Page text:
bicycle commute

Quality over Quantity

Time often feels like the most significant constraint when training for cycling. It can be easy to think that to get out and ride longer, faster, and stronger, you must train for longer time periods as well. While it is good to incorporate a longer ride into your training plan, this doesn’t mean that hours upon hours need to be spent training to stay in shape.

While building endurance by increasing volume is a legitimate way to train, especially during the base-building period, what usually ends up happening is that we get so focused on riding more and training longer that the training plan we set off with becomes sporadic at best, because we simply don’t have the time to execute. So, rather than focusing on a consistent training plan that is manageable with our schedules, we try to trade that for a longer ride every once in a while and “push it” at the same time. This training method will ultimately provide little to no performance gains and could actually have you doing worse than when you started.

One of the beautiful things about HIIT is that it doesn’t take up much time to complete an entire training cycle. If you have 30 minutes to spare, you can get a workout in. Get out of the mindset that you need hours, and start looking for where you have 30 minutes to spare three or four days a week. As the days and weeks tick by, make this 30 minutes a daily habit, mixing HIIT with strength training, rest or light days, and perhaps a longer ride on the weekend – focus on training right rather than training more. Half an hour of quality, consistent training where you hit your intervals correctly will do way more for you than two hours of bumbling through a training leaves you overwhelmed.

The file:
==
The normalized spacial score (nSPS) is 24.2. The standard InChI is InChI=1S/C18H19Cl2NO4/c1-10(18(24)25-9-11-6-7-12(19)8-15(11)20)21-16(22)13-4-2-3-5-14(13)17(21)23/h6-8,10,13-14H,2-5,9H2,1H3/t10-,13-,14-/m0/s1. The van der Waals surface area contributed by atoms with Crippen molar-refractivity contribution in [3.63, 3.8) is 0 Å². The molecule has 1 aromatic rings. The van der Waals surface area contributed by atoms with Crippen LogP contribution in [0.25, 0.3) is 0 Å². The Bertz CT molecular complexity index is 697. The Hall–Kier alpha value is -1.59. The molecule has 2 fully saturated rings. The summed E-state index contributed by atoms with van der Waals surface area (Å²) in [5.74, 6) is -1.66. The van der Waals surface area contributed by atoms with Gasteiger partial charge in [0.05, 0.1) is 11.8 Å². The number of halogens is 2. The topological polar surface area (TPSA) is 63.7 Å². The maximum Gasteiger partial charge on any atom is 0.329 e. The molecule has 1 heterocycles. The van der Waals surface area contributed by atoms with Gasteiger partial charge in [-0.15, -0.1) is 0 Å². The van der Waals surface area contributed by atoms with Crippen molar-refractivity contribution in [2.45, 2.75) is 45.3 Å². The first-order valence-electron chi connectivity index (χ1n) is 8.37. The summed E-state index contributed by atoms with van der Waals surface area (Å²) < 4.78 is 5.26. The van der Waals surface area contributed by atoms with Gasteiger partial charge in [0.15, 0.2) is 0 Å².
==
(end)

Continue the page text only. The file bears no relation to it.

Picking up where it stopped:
There’s a concept of “what get measured improves” that applies directly to training. By tracking your progress and making continuous adjustments to your plan will have you hitting your fitness targets quicker than you can imagine. Investing in equipment such as a heart rate monitor that can be paired with a cycling computer or a smartwatch is a great way to have actual data to see how you are progressing. While a cycling computer can track distance traveled, maximum, average, and sustained speeds, elevation climbed, and cadence, when paired with a heart rate monitor, it gives it enough data to calculate energy expenditure, heart rate over the duration of your session and in the end extrapolate the actual effort you put in. All of this data can also be collected by some smartwatches, but beware that for cycling you wouldn’t want to rely on the built-in sensor but rather a dedicated heart rate strap that goes on your chest - it’s much more precise and doesn’t get thrown off by sweat.